Chief Health Officer Brett Sutton on Wednesday said the hotel outbreak was now believed to have started after a man used a nebuliser for asthma in his room. That man is fighting for life with COVID-19 in hospital.
AMA Victoria president Julian Rait said on Wednesday that it “beggars belief” that a nebuliser was allowed to be used in hotel quarantine.
“The medical community knows full well these particular devices are really COVID spreaders,” Professor Rait said in an interview Nine’s Today Show. “There are a number of examples, both in Australia and overseas, where we think they’ve contributed to outbreaks.”
New border controls
The two new cases on Thursday came as Queensland introduced new border controls for anyone travelling from Victoria. From 1am on Saturday, Victorians will again need to fill out border declaration passes when they enter Queensland, but the border will remain open. Anyone who has visited an exposure site during the times listed by the health department will not be allowed to enter Queensland.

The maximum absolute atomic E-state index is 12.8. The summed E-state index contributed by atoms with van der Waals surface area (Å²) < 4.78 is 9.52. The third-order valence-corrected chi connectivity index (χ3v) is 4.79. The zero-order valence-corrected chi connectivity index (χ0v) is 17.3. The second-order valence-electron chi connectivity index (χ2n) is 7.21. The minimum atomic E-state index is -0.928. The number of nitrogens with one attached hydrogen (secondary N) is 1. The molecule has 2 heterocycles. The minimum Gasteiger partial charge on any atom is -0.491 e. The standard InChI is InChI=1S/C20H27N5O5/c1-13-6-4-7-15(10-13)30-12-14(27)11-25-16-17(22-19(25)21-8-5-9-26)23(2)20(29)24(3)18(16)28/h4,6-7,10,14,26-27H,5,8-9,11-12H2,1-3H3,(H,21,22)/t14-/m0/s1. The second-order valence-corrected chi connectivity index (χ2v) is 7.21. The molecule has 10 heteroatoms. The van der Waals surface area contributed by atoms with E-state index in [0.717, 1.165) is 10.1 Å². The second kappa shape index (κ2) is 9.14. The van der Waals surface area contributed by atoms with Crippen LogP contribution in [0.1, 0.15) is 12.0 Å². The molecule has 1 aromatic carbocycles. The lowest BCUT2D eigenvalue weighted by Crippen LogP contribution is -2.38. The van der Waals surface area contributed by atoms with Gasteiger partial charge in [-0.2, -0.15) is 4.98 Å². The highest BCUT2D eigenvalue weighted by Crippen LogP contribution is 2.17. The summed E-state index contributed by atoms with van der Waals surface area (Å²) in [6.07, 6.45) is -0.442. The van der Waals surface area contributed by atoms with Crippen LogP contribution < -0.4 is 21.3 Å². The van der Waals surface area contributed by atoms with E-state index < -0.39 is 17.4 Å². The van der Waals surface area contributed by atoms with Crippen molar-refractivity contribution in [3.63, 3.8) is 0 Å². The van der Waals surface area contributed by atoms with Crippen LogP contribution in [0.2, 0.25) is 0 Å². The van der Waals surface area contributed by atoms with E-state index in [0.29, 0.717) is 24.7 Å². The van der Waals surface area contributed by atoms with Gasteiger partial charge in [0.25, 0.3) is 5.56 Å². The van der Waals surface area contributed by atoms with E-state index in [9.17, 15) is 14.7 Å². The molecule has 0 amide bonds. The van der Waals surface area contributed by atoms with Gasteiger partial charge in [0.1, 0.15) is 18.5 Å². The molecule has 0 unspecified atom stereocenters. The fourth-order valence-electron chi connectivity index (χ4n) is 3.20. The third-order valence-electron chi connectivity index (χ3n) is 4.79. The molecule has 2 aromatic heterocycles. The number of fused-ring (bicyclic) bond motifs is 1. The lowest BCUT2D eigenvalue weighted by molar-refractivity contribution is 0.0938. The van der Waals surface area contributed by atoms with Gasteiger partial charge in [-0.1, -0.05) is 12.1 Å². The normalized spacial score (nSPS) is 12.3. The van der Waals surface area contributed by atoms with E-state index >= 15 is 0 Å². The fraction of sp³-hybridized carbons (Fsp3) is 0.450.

WA has also extended its current border restrictions for another seven days. Anyone entering WA from Victoria will need to be tested and enter 14 days quarantine.
South Australia shut its border to Greater Melbourne on Thursday night. Exemptions are available for essential travellers, SA residents, people escaping domestic violence and those who are relocating.
SA Chief Health Officer Nicole Spurrier said on Thursday it was an “evolving situation” and it was too soon to say how long the border would be closed, but it may not be long.
The two cases discovered on Wednesday involved a worker and a former guest at the Holiday Inn, who tested positive after completing two weeks of quarantine.
The Holiday Inn was emptied and 48 guests were transferred to the Pullman Hotel in Melbourne’s CBD on Wednesday morning.
Transport Infrastructure Minister Jacinta Allan said one of the two cases confirmed on Wednesday afternoon involved a person living in the Coburg, Pascoe Vale and Reservoir catchment area, where fragments of the virus had been detected in wastewater.
“That does put into context that unexpected wastewater detection that the Minister of Health spoke of yesterday,” she said. The case was a person who had tested positive after having left hotel quarantine.